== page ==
IIA SA CEO Claudelle von Eck says the number of internal auditors reporting intimidation has significantly increased.
President Cyril Ramaphosa’s inauguration on Saturday marks the next phase for South Africa as a nation, which many hope will bring about social and economic prosperity for all. However, the Institute of Internal Auditors South Africa (IIA SA) has called for Ramaphosa’s new government to champion the cause of good governnance in state entities, in the wake of troubling results of a new survey conducted by the organisation.
The IIA SA study, conducted among a sample of its 8,000 members, found that at least 40 percent of those working in local municipalities fear for their lives when blowing the whistle on wrongdoing.
“This is compared to 37.5 percent of those in national government and 25 percent in state-owned enterprises,” the report states.
The survey was conducted locally among internal auditors from both the public and private sectors, including chief audit executives, in a period during which judicial and presidential commissions of inquiry and numerous media exposés have unearthed extensive corruption and flaunting of corporate governance regulations in both sectors.
IIA SA CEO Claudelle von Eck says that the institute has in recent times received a number of reports from internal auditors claiming they were victimised, intimidated and coerced into sweeping findings under the carpet.
“Many said that they live in fear of losing their jobs while others said their lives were threatened. The number of IIA SA members complaining of their plight has significantly increased and, as a result, the Institute commissioned the research to ascertain how widespread the challenges are.”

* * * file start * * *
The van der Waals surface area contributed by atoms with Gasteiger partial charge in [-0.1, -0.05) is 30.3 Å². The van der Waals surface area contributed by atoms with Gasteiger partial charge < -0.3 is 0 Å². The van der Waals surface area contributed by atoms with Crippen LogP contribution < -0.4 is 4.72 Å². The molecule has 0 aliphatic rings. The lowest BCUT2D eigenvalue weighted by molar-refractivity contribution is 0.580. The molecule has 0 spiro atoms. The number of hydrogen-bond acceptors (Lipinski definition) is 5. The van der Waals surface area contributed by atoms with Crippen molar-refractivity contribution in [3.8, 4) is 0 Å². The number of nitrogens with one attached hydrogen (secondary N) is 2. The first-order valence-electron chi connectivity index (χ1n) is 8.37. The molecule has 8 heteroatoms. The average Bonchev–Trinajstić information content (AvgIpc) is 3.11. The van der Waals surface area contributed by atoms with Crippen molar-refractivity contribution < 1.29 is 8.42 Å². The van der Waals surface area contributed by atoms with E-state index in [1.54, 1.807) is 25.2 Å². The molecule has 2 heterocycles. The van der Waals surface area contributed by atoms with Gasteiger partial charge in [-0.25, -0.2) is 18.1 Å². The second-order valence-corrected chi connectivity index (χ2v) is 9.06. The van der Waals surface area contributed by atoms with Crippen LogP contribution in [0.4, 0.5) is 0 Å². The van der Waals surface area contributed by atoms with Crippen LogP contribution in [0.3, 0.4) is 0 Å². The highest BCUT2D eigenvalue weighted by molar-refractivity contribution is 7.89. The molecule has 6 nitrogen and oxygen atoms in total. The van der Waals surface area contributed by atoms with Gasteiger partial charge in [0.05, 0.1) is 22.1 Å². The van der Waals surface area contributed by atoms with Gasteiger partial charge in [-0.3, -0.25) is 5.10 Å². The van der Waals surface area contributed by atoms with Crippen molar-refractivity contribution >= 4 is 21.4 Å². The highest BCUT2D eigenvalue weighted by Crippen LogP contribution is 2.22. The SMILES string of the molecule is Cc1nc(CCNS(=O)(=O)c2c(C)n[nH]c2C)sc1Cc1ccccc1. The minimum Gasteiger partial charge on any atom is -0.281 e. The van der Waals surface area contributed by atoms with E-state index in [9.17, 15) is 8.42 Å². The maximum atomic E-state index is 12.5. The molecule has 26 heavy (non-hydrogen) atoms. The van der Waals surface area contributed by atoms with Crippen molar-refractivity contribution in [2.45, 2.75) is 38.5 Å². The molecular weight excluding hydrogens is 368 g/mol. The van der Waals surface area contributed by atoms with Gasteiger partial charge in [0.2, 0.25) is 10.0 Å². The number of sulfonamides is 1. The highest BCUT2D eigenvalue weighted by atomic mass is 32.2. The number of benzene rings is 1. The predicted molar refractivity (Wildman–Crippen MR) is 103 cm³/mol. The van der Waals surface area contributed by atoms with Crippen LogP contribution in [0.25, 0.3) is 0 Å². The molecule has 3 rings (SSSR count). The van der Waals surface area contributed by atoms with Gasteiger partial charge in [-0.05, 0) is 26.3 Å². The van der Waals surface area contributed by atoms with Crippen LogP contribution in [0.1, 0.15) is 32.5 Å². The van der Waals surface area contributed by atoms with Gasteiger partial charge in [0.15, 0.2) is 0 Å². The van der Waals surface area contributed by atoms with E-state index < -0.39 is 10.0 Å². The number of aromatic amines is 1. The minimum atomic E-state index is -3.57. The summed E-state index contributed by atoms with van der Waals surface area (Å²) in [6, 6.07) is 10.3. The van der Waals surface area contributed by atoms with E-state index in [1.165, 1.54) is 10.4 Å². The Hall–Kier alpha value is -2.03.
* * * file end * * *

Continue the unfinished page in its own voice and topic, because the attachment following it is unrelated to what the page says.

Claudelle said that with the survey the IIA SA was able to drill a little deeper into internal audit specific concerns. “What is clearly coming through is that there is a culture of fear in many organisations and that, especially where findings are raised that implicate leaders in the organisation, internal audit is not protected,” she said. “Audit committees and oversight bodies need to do a lot of introspection around their effectiveness in supporting and protecting internal audit.”
She continues, saying that:
“Internal audit should be embraced as a critical partner to business rather than as a watchdog whose objective it is to catch management on the wrong foot. Internal audit reports must be seen as an opportunity to self-correct, improve and safeguard value. The broader auditing profession has been under a negative spotlight, but it is important that we recognise the meaningful role it can play in rebuilding SA.”
Claudelle says it is clear from the overall results that the biggest concern lies in the area of executive management not giving internal audit appropriate support and that internal audit is often not protected when findings are raised that implicate executive management. “Almost a third of the respondents indicate discomfort in this area,” she says referring to the response of a significant 18 percent who indicate that they fear for their lives and that of their families if they were to report questionable activities.
“Internal audit plays a significant role in governance and thus directly or indirectly affect all of our lives,” Claudelle says. “Thus, we encourage our members to stand up and execute their mandate in the interest of the greater good. Ethical courage is key.”
She says that it is going to take the collective effort of all charged with governance to ensure the reboot of the economy. Internal audit plays a key role in the value creation process. And, she believes, the profession, like the country, must visibly and continually reaffirm its values, ethos and integrity in contributing to the socio-economic fabric of the country.
She concludes that:
“To this end we want to wish President Cyril Ramaphosa, his Cabinet as well as the legislative arms of government well over the next five years and encourage them to take a strong stance as champions of good governance and walk that talk.”